Stampede to Judgment: Persuasive Influence and Herding Behavior by Courts
We model appeals courts as Bayesian decision makers with private information about a supreme court's interpretation of the law; each court also observes the previous decisions of other appeals courts in similar cases. Such "persuasive influence" can cause "herding" behavior by later appeals courts as decisions progressively rely more on previous decisions and less on a court's private information. We provide an example drawn from a recent United States Supreme Court decision finding unconstitutional a basic provision of a law previously found constitutional by six circuit courts. Herding on the wrong decision may remain uncorrected, since review of harmonious decisions is rare. Copyright 1999 by Oxford University Press.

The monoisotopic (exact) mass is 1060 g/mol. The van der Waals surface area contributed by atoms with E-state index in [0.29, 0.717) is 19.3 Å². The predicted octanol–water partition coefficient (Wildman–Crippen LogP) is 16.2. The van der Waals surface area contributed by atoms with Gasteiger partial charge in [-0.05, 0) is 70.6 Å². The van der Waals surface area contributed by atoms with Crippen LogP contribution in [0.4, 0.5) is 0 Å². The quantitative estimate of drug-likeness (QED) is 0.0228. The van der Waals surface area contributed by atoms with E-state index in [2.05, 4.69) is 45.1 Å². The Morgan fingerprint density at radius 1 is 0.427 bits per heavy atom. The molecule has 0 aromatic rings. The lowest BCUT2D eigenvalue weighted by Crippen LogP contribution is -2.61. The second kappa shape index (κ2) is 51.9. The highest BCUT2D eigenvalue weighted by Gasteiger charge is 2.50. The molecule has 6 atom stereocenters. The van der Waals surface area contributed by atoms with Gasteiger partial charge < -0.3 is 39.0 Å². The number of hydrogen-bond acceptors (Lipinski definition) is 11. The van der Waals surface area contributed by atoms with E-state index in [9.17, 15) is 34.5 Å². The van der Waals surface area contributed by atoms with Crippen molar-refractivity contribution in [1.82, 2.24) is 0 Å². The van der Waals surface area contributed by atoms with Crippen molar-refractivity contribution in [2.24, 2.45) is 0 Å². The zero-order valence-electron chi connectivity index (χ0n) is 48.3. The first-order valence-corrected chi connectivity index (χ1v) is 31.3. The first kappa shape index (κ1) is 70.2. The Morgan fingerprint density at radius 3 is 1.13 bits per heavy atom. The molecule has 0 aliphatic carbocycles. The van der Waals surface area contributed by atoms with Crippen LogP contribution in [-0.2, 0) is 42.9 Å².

To our knowledge, this item is not available for
download. To find whether it is available, there are three
1. Check below under "Related research" whether another version of this item is available online.
2. Check on the provider's web page whether it is in fact available.
3. Perform a search for a similarly titled item that would be available.
Volume (Year): 1 (1999)
Issue (Month): 1-2 (Fall)
|Contact details of provider:|| Postal: |
Fax: 01865 267 985
Web page: http://www.aler.oupjournals.org/
|Order Information:||Web: http://www.oup.co.uk/journals|
When requesting a correction, please mention this item's handle: RePEc:oup:amlawe:v:1:y:1999:i:1-2:p:158-89. See general information about how to correct material in RePEc.
For technical questions regarding this item, or to correct its authors, title, abstract, bibliographic or download information, contact: (Oxford University Press)or (Christopher F. Baum)
If references are entirely missing, you can add them using this form.